Intensity modulated radiation therapy (IMRT) following prostatectomy: More favorable acute genitourinary toxicity profile compared to primary IMRT for prostate cancer

Bin S. Teh, Wei Yuan Mai, Mark E. Augspurger, Barry M. Uhl, John McGary, Lei Dong, Walter H. Grant, E. Brian Butler, Hsin H. Lu, Shiao Y. Woo, L. Steven Carpenter, J. Kam Chiu

Research output: Contribution to journalArticle

74 Scopus citations

Abstract

Purpose: To report our initial experience on postprostatectomy IMRT (PPI), addressing acute genitourinary (GU) toxicity in comparison to primary IMRT (PI) for prostate cancer. Methods and Materials: From April 1998 to December 1999, 40 postprostatectomy patients were treated with intensity modulated radiation therapy (IMRT) to a median prescribed dose of 64 Gy (mean dose of 69 Gy). The Radiation Therapy Oncology Group (RTOG) scoring system was used to assess acute GU toxicity. Target volume and maximum and mean doses were evaluated. The mean doses to the bladder and irradiated bladder volume receiving >65 Gy were assessed. These were compared to those of 125 patients treated with PI to a prescribed dose of 70 Gy (mean dose of 76 Gy). Results: The acute GU toxicity profile is more favorable in the PPI group with 82.5% of Grade 0-1 and 17.5% of Grade 2 toxicity compared to 59.2% and 40.8%, respectively, in the PI group (p < 0.001). There was no Grade 3 or higher toxicity in either group. The target volume was larger in the PPI group, while the maximum and mean doses to the target were higher in the PI group. The mean dose delivered to the bladder was higher in the PPI group. The irradiated bladder volume receiving >65 Gy was significantly larger in the PI group (p < 0.001). Conclusions: PPI can be delivered with acceptable acute GU toxicity. The larger PPI target volume may be related to the difficulty in delineating prostatic fossa. Despite a larger target volume and a higher mean dose to the bladder, PPI produced a more favorable acute GU toxicity profile. This may be related to a combination of lower mean and maximum doses and smaller bladder volumes receiving >65 Gy in the PPI group, as well as urethral rather than bladder irradiation. The findings have implications in the evaluation of IMRT treatment plan for prostate cancer, whereby the irradiated bladder volumes above 65 Gy may be more meaningful than the mean dose to the bladder. Longer term toxicity results are awaited.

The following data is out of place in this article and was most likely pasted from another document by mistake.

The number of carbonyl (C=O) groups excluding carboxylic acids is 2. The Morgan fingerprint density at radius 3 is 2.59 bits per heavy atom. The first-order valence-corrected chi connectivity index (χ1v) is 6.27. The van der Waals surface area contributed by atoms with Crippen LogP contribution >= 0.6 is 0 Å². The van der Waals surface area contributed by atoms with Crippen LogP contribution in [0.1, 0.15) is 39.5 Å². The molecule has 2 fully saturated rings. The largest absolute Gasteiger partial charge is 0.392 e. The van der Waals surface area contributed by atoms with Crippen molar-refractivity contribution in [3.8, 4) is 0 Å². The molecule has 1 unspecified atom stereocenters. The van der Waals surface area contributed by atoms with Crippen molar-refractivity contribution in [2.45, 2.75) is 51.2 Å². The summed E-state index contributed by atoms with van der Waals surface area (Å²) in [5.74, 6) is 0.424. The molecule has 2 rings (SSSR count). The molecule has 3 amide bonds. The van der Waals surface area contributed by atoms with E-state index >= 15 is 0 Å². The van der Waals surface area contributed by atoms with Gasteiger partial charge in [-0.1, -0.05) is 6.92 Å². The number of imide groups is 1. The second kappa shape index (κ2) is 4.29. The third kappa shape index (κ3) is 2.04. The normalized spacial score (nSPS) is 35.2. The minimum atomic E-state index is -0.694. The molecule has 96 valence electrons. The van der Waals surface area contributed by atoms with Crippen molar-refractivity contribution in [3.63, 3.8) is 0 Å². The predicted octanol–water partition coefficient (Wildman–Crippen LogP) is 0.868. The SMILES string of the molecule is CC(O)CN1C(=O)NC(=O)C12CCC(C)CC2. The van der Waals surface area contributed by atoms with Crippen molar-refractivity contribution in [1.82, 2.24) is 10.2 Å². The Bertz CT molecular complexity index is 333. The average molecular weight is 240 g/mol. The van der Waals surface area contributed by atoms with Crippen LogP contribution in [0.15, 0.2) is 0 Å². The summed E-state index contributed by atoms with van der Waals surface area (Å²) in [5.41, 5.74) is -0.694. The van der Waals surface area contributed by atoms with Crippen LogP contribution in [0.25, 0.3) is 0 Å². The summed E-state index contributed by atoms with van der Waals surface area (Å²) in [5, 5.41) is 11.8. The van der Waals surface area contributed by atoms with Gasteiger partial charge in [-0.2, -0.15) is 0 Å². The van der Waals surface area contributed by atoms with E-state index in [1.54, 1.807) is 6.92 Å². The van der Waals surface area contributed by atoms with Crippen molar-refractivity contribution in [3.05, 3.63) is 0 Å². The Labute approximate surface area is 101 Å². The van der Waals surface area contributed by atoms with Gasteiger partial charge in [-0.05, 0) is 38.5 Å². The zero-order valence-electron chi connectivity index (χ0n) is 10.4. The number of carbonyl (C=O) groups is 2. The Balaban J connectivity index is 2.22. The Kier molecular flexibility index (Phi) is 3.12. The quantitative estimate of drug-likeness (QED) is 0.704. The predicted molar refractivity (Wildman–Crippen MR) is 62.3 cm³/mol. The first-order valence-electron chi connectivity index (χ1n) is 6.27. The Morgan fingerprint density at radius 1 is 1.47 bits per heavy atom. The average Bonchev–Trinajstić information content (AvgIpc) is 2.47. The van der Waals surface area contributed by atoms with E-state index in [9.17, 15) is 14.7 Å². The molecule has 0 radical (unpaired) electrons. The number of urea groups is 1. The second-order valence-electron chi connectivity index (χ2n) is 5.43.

Original languageEnglish (US)
Pages (from-to)465-472
Number of pages8
JournalInternational Journal of Radiation Oncology Biology Physics
Volume49
Issue number2
DOIs
StatePublished - Feb 1 2001

Keywords

  • Acute genitourinary toxicity
  • Dosimetry
  • Postprostatectomy IMRT

ASJC Scopus subject areas

  • Oncology
  • Radiology Nuclear Medicine and imaging
  • Radiation

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